Three ex-servicemen who have just returned from the South Pacific depart the bus and head straight for the nearest bar. One of them, Buzz (William Bendix), doesn't like what he calls "monkey music", the strains of the big band emanating from the jukebox, and complains to the soldier who was listening to it. Buzz has a metal plate in his head from an injury he suffered during combat, and nearly strikes the soldier when he refuses to turn off the music, but when the soldier sees his wound he relents. Buzz's friend Johnny Morrison (Alan Ladd) makes his excuses and leaves his buddies to seek out an apartment to live in while he heads for home and his wife Helen (Doris Dowling) - but things aren't quite as he left them...
One of the film noir-ish efforts to point out that returning American servicemen perhaps weren't receiving the warm reception they deserved, The Blue Dahlia was also the third teaming of nineteen-forties stars Ladd and Veronica Lake, after This Gun for Hire and The Glass Key (unless you count their appearances as themselves in variety movies). However, they are barely romantically involved in this one and despite Lake's second-billing she pretty much plays a supporting role, not appearing until around half an hour into the story.
And that first half hour is all about setting up the murder plot. When Johnny arrives home he is dismayed to find a party going on at his house, staged by his wife - and it's not a welcome home party, either. After having a blonde throw herself at him, he brushes her off and greets Helen who is not exactly over the moon to see him again. Relations have soured between them, especially after their young son died while Johnny was away, and when Helen reveals he didn't expire from diptheria but actually died in a car crash caused by her drunken driving, it's no surprise when Johnny starts pushing her around in a rage.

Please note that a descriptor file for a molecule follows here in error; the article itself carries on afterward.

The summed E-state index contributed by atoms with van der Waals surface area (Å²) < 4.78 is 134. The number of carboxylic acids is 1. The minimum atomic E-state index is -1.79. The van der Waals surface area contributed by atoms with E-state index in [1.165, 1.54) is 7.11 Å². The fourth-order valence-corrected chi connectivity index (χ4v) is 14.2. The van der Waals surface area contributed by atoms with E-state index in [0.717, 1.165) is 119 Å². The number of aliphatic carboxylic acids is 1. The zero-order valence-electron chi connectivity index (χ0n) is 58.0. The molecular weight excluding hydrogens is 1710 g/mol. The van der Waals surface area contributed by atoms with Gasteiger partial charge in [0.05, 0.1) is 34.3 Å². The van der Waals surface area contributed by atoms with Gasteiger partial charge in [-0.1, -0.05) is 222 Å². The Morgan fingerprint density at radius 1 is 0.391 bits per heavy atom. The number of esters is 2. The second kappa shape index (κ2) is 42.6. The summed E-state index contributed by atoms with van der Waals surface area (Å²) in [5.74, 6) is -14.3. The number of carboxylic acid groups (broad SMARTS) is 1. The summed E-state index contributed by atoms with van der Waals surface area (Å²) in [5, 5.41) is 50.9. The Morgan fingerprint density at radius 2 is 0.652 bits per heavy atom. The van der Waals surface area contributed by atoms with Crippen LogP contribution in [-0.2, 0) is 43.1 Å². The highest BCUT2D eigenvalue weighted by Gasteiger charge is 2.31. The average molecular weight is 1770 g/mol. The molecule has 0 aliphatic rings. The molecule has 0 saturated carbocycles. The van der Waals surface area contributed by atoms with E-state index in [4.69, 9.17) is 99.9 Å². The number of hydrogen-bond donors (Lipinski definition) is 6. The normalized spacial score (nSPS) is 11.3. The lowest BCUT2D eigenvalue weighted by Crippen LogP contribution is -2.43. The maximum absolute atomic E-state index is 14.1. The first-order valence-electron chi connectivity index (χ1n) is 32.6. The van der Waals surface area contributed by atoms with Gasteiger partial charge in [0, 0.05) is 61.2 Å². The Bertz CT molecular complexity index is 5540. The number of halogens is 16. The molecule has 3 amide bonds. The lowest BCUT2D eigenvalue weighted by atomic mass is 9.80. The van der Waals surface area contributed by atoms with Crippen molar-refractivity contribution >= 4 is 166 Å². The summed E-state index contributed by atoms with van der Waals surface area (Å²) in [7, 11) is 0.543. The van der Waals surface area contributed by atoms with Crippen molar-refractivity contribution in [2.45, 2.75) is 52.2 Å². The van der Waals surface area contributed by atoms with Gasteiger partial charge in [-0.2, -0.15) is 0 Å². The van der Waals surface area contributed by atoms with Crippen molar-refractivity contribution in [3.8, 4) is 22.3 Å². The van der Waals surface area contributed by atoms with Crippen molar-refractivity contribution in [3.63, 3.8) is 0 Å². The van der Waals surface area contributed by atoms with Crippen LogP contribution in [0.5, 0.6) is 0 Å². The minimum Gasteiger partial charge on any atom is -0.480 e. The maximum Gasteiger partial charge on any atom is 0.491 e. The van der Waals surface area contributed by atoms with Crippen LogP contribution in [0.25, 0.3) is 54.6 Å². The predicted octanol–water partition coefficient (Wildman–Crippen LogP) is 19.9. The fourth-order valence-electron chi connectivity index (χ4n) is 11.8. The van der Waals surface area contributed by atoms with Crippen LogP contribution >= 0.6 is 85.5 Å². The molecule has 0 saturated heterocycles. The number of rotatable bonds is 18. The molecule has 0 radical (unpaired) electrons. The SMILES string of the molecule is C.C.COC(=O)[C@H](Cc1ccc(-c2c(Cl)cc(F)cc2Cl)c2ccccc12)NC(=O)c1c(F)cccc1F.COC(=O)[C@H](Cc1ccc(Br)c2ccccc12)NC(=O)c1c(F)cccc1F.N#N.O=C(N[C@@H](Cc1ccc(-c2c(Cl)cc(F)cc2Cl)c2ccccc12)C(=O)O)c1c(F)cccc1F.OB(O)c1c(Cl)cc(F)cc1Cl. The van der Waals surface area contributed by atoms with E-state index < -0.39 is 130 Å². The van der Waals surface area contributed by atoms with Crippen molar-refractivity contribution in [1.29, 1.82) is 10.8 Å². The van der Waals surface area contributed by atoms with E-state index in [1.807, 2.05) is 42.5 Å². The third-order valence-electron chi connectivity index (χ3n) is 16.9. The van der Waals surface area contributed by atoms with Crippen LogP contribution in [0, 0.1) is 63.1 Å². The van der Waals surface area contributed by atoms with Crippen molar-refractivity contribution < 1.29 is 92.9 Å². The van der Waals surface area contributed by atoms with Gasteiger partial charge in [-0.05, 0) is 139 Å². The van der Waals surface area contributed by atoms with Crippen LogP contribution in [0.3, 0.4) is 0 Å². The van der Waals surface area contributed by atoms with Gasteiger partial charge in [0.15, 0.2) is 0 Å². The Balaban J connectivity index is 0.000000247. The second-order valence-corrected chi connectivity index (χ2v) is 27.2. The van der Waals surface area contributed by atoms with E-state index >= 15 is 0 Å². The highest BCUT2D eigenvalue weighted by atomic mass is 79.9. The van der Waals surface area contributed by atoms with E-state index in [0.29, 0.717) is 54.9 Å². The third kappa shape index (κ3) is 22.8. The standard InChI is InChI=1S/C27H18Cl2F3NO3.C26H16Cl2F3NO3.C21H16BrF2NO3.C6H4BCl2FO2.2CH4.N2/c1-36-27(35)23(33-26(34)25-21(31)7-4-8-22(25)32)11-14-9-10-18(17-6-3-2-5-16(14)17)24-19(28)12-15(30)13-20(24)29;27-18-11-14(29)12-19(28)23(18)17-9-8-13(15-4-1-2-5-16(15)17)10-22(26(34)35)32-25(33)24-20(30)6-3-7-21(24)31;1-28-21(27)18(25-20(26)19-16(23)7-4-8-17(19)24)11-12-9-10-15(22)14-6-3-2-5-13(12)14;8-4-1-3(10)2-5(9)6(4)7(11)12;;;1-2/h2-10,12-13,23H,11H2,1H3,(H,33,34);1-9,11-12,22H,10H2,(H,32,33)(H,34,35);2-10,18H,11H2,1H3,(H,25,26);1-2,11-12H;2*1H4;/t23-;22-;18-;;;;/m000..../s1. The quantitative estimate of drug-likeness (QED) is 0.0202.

Not only that, but Helen has a boyfriend in the shape of Eddie Harwood (Howard Da Silva), a smooth operator who runs his own nightclub and is married too. All this looks bad for Johnny, but not half as bad when Helen is found shot dead after her husband has walked out to roam the streets in despair. Now, we know he didn't do it, so who did? More of a whodunnit than a film noir, The Blue Dahlia was written in hard boiled style by Raymond Chandler who wasn't happy about either the stars (he called the leading lady "Moron-ica Lake"!) or the way he had to change the ending to make sure the killer had no military connection, which does show when the whole murder points towards one character.
The Blue Dahlia isn't a woman in this case, but Harcourt's nightclub. Today the film is best known for giving the nickname to the Black Dahlia, Elizabeth Short, the victim of a gruesome and still unsolved murder around the time of the film's release. Here, however, the mystery is wrapped up in a neat ninety minutes or so, but not before a lot of meandering as Johnny goes on the run from the law and the unofficial suspects. The paranoia of these scenes is nicely handled, with an oppressive feeling of events catching up with its put upon protagonist, but really the tale needed to be told in a tighter fashion. The theme of war veterans finding little comfort back on their native soil is sadly not exploited, although Lake's character represents the kind of woman who they should have been welcomed by - even if they are married to someone else.